(a) To give effect to it would cause a serious risk of injustice to the interested person, even if the interested party had been given an opportunity to make representations when the confiscation order was made [s.51(8B)(b)]. This provision is unlikely to allow an interested party an unfettered right to re-litigate an issue already decided against him, since at the s.10A determination stage he was a party to the proceedings with full litigation rights. [See Norris [2001] 1 WLR 1388 where the principles of issue estoppel and abuse of process were discussed in this context]; or

(b) The interested person was not given an opportunity to be heard in the confiscation proceedings and has not appealed. [s.51(8B)(a)]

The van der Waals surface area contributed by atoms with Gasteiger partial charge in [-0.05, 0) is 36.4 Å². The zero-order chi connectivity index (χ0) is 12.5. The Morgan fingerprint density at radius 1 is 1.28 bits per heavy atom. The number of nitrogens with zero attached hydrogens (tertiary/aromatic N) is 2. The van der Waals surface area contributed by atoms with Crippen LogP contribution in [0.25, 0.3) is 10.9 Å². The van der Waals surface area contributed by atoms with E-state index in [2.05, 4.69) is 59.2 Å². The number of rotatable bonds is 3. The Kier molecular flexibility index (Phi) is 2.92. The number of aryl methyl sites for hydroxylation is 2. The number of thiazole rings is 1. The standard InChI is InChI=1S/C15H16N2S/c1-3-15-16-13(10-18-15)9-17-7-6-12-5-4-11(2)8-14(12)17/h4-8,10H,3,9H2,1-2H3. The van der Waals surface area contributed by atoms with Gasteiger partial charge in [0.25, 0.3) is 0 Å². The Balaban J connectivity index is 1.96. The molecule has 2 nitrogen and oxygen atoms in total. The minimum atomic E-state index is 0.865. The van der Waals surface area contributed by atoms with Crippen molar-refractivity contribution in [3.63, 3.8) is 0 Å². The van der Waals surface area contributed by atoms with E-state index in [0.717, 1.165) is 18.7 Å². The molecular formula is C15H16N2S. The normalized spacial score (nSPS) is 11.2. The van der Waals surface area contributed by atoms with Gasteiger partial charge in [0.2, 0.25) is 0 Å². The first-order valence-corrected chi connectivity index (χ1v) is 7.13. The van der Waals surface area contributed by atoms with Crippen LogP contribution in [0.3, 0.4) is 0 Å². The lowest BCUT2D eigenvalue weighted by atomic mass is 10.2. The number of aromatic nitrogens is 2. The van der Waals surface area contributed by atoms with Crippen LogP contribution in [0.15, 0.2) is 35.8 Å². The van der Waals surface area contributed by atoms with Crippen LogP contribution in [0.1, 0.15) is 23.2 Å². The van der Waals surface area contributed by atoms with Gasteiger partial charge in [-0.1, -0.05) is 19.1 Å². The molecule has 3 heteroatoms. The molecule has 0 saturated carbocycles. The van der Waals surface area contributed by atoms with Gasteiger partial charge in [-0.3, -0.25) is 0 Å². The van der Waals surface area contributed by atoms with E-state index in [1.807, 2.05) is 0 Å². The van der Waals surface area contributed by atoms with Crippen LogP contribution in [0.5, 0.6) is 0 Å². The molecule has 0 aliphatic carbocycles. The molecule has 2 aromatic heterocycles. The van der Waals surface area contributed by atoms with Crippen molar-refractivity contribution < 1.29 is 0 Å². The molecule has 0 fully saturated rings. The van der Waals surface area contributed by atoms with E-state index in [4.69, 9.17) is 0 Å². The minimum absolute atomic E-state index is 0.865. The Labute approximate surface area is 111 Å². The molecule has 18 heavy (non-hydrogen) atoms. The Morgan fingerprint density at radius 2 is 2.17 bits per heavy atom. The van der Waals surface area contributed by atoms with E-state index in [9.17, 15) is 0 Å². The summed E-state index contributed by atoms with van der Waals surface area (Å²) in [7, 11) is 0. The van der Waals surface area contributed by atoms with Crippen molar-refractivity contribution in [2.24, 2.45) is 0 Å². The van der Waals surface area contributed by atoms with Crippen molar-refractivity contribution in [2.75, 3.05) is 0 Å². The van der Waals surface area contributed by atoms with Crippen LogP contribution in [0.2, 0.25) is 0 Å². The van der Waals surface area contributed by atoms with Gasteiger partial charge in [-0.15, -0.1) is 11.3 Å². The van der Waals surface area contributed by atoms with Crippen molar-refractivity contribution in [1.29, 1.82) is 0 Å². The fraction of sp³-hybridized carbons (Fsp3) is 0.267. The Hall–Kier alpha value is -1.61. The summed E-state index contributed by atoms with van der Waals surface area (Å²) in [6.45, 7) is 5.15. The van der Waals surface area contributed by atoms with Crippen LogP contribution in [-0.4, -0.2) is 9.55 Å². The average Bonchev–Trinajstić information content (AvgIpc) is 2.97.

The practical effect of these provisions is not clear. It is intended that a court can revisit a s.10A determination in a receivership application. This is so even if the interested party has litigated the issue. Any receivership application must be served on interested persons whether or not there has been a s.10A determination against him [s.51(8)] It is therefore advisable for the prosecutor to set out the evidence that the disputed asset is that of the defendant when applying to appoint a receiver. Section 10A is said in the explanatory notes to be intended to prevent spurious third party claims from delaying enforcement. If that was the intention, it is not understood why, where the issue has been determined against an interested person, a s.10A determination should not be conclusive in receivership proceedings and why a receivership application needs to be served on such a person. It remains to be seen, but it is likely that s.10A will not tackle the mischief it appears to have been intended to remedy.